This section is from the book "Cyclopedia Of Architecture, Carpentry, And Building", by James C. et al. Also available from Amazon: Cyclopedia Of Architecture, Carpentry And Building.

For Exteriors, See Page 250.

Size (Inches) | T1 | r2 | ||||

2 | X | 2 | X | 3/16 | 0.93 | 0.98 |

2 | X | 2 | X | 7/16 | 0.98 | 1.03 |

2½ | X | 2½ | X | 1 | 1.14 | 1.19 |

2½ | X | 2½ | X | ½ | 1.19 | 1.24 |

3 | X | 3 | X | 1 | 1.34 | 1.39 |

3 | X | 3 | X | 5/8 | 1.41 | 1.46 |

3½ | X | 3½ | X | 3/8 | 1.56 | 1.61 |

3½ | X | 3½ | X | 13/16 | 1.65 | 1.70 |

4 | X | 4 | X | 5/16 | 1.76 | 1.80 |

4 | X | 4 | X | 1.3/16 | 1.85 | 1.89 |

6 | X | 6 | X | 3/16 | 2.58 | 2.63 |

6 | X | 6 | X | 7/8 | 2.66 | 2.70 |

Unequal Legs

Size (Inches) | r1 | r2 | r2 | r2 | ||||

2½ | X | 2 | X | 3/16 | 0.88 | 0.92 | 1.19 | 1.24 |

2½ | X | 2 | X | ½ | 0.94 | 0.99 | 1.25 | 1.30 |

3 | X | 2½ | X | ¼ | 1.09 | 1.13 | 1.40 | 1.45 |

3 | X | 2½ | X | 9/16 | 1.15 | 1.20 | 1.46 | 1.51 |

3½ | X | 2½ | X | ¼ | 1.04 | 1.09 | 1.67 | 1.72 |

3½ | X | 2½ | X | 11/16 | 1.13 | 1.18 | 1.75 | 1.80 |

3½ | X | 3 | X | 5/16 | 1.30 | 1.35 | 1.61 | 1.66 |

3½ | X | 3 | X | 13/16 | 1.40 | 1.45 | 1.71 | 1.76 |

4 | X | 3 | X | 5/16 | 1.25 | 1.30 | 1.88 | 1.93 |

4 | X | 3 | X | 1 3 | 1.35 | 1.40 | 1.97 | 2.02 |

5 | X | 3 | X | 5/16 | 1.17 | 1.22 | 2.42 | 2.47 |

5 | X | 3 | X | 1 3 | 1.27 | 1.32 | 2.52 | 2.57 |

5 | X | 3½ | X | 3/8 | 1.42 | 1.46 | 2.36 | 2.41 |

5 | X | 3½ | X | 7 | 1.51 | 1.56 | 2.45 | 2.50 |

6 | X | 3½ | X | 3/8 | 1.34 | 1.39 | 2.90 | 2.95 |

6 | X | 3½ | X | 1 | 1.44 | 1.49 | 3.00 | 3.05 |

6 | X | 4 | X | 3/8 | 1.58 | 1.62 | 2.83 | 2.87 |

6 | X | 4 | X | 7 | 1.67 | 1.71 | 2.92 | 2.97 |

r0 = in all cases, the radius of gyration of one angle referred to neutral axis parallel to the horizontal leg as shown above.

For Member L0 U1: Two angles 3½ by 3 by 5/16-inch, long legs spaced back to back, and ¼ inch apart, will be assumed. The least radius of gyration is 1.10, and the length is 8.9 feet. The area of this section is 2 X 1.93 = 3.86 square inches. The unit allowable compressive stress is:

P = 24 000 - [110 X 12 X 8.9] / 1.10 = 13 400 Pounds.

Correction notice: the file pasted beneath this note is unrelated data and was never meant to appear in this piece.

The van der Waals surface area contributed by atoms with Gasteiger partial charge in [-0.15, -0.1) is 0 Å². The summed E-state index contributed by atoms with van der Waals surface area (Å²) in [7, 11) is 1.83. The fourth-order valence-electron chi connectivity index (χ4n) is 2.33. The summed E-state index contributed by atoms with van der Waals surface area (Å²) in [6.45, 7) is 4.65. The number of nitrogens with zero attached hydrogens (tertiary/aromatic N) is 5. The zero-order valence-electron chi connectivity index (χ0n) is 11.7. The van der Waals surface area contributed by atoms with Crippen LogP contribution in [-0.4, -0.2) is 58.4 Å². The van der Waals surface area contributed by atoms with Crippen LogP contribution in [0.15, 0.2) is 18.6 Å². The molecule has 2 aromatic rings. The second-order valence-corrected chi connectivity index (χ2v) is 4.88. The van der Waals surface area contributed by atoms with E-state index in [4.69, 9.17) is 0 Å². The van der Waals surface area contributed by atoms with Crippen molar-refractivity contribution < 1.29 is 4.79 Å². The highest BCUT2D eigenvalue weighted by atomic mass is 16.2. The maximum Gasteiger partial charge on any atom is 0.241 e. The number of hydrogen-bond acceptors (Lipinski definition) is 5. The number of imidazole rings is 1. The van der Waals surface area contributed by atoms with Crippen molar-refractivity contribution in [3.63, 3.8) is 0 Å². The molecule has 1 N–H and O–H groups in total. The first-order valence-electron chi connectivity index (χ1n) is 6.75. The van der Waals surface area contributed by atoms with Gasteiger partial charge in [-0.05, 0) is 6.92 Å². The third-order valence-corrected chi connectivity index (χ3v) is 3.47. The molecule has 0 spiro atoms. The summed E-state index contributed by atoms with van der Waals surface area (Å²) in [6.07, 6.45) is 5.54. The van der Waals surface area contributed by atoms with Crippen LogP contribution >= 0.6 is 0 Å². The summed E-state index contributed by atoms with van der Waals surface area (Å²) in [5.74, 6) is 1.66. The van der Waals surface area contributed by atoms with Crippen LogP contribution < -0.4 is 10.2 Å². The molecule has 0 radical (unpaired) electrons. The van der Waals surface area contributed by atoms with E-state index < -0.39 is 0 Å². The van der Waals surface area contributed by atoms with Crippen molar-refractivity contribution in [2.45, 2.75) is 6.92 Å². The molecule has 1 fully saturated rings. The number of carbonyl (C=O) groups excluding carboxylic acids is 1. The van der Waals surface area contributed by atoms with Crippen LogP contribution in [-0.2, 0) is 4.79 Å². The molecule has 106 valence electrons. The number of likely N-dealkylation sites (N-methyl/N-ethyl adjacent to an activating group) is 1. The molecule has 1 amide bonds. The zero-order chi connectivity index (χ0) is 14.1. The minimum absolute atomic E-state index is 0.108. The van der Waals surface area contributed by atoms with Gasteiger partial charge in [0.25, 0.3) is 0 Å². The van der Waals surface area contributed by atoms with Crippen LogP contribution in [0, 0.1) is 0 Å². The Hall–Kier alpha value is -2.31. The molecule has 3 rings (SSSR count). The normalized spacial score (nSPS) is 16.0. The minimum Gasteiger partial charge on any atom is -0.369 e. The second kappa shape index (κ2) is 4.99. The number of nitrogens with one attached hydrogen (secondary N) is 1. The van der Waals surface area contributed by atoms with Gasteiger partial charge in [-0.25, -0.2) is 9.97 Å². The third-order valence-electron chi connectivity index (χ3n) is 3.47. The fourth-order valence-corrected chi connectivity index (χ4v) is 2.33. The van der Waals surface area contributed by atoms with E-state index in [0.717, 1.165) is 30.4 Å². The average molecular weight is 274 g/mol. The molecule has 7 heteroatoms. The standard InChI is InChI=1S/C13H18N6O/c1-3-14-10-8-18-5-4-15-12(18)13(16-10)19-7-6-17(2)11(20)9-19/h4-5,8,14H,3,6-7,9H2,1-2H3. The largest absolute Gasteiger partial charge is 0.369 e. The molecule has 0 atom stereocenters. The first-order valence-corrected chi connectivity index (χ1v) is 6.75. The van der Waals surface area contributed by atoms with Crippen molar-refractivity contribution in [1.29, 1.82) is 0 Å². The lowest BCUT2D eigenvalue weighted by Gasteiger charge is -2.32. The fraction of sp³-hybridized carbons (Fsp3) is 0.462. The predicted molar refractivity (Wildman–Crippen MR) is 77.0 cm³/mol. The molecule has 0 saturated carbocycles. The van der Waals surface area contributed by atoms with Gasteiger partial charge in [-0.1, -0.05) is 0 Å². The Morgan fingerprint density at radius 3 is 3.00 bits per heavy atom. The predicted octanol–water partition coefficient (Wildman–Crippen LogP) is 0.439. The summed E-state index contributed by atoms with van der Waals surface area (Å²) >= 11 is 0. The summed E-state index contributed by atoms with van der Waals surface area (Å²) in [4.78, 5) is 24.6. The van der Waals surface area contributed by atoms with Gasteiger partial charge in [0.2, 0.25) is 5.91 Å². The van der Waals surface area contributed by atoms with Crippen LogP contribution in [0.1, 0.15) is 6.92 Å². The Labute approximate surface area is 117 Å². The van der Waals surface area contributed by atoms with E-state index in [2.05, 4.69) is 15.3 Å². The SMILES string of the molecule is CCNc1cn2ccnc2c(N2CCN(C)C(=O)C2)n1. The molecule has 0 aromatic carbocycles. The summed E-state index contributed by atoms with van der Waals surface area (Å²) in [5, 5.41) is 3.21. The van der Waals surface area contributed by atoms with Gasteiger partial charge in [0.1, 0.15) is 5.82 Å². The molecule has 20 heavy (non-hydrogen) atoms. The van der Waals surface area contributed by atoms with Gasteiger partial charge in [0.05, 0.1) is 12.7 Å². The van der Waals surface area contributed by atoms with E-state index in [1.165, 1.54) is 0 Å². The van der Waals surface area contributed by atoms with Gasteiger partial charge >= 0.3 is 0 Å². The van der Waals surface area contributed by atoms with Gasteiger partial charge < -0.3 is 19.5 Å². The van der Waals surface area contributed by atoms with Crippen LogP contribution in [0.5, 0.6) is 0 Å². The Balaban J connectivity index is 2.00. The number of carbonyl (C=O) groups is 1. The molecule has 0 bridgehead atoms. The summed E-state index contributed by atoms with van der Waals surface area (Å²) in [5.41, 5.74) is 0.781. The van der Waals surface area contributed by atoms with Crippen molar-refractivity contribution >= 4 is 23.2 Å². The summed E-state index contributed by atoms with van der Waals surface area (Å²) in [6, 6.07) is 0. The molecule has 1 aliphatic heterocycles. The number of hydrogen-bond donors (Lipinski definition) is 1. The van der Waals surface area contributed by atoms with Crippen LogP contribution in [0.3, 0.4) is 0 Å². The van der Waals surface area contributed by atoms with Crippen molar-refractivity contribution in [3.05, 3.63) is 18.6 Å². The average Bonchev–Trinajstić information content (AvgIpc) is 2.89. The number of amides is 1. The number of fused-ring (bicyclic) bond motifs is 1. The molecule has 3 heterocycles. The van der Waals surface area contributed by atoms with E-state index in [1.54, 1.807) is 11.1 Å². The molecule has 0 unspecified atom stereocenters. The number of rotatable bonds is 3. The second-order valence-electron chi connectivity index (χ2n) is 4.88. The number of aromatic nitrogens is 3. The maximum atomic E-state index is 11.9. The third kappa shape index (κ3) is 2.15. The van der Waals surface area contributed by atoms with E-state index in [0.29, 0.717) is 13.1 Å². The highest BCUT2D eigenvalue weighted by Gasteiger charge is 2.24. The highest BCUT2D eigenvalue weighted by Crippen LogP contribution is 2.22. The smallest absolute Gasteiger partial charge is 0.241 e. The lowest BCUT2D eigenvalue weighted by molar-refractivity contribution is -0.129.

The required area is 48 800 ÷ 13 400 = 3.65 square inches. Since the angles given are of somewhat larger area than that required, it might be well to examine the next smallest angle.

Two angles 3½ by 2½ by 5/16-inch, with a radius of gyration

1.11 and a total area of 3.56 square inches, will be assumed. The unit allowable compressive stress is:

P = 24 000 - 112 X 12 X 8.9 / 1.11 = 13 510 pounds.

The required area is 48 800 ÷ 13 510 = 3.61 square inches. Since the required area is greater than the given area, it shows that these angles are too small. Two angles 3½ by 3 by 5/16-inch will therefore be used for this member, and also for all the members of the top chord, since it is more economical to run the same size throughout than to change the section and make splices at all the upper chord panel points.

For Member U2 L2: The length of this member is easily computed from similar triangles, and is found to be 8.9 feet. Two angles 2½ by 2 by 5/16-inch, with the long legs back to back, give a total area of 1.62 square inches and a radius of gyration of 0.78. The unit-stress is computed and found to be 8 950 pounds. The required area is 11 150 ÷ 8 950 = 1.25 square inches. These two angles would be used, but the least allowable radius of gyration is 8.9 X 12 ÷ 120 = 0.89. This is seen to be considerably greater than the radius of gyration given above, and therefore these angles cannot be used, according to Specifications. By consulting the tables, it is seen that two angles 3 by 2½ by ¼-inch are the smallest angles that will give a radius of gyration nearest to the required amount (0.89) and still be standard size angles. Angles marked with a star in the tables are special angles, and can be procured only at a cost greatly in excess of the others, and then only with great delay in delivering except when large quantities are ordered. It may be said that standard angles should never be used.